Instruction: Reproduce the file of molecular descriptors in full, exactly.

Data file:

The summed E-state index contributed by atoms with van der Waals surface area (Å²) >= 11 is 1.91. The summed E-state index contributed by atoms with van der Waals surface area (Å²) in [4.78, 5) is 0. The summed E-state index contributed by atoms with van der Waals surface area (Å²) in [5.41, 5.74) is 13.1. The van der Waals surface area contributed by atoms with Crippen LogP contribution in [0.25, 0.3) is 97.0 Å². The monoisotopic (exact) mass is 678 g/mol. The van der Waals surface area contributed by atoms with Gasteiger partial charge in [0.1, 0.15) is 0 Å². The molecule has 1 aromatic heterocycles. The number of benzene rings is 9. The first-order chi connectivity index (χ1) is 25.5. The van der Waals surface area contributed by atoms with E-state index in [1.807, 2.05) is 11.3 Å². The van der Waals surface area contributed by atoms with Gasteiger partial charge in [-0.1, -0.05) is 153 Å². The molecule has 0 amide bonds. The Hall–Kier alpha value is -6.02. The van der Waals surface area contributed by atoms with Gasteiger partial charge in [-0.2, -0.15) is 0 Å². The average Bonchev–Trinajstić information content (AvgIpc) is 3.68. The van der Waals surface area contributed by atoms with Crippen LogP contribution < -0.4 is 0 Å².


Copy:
The summed E-state index contributed by atoms with van der Waals surface area (Å²) >= 11 is 1.91. The summed E-state index contributed by atoms with van der Waals surface area (Å²) in [4.78, 5) is 0. The summed E-state index contributed by atoms with van der Waals surface area (Å²) in [5.41, 5.74) is 13.1. The van der Waals surface area contributed by atoms with Crippen LogP contribution in [0.25, 0.3) is 97.0 Å². The monoisotopic (exact) mass is 678 g/mol. The van der Waals surface area contributed by atoms with Gasteiger partial charge in [0.1, 0.15) is 0 Å². The molecule has 1 aromatic heterocycles. The number of benzene rings is 9. The first-order chi connectivity index (χ1) is 25.5. The van der Waals surface area contributed by atoms with E-state index in [1.807, 2.05) is 11.3 Å². The van der Waals surface area contributed by atoms with Gasteiger partial charge in [-0.1, -0.05) is 153 Å². The molecule has 0 amide bonds. The Hall–Kier alpha value is -6.02. The van der Waals surface area contributed by atoms with Gasteiger partial charge in [-0.2, -0.15) is 0 Å². The average Bonchev–Trinajstić information content (AvgIpc) is 3.68. The van der Waals surface area contributed by atoms with Crippen LogP contribution < -0.4 is 0 Å².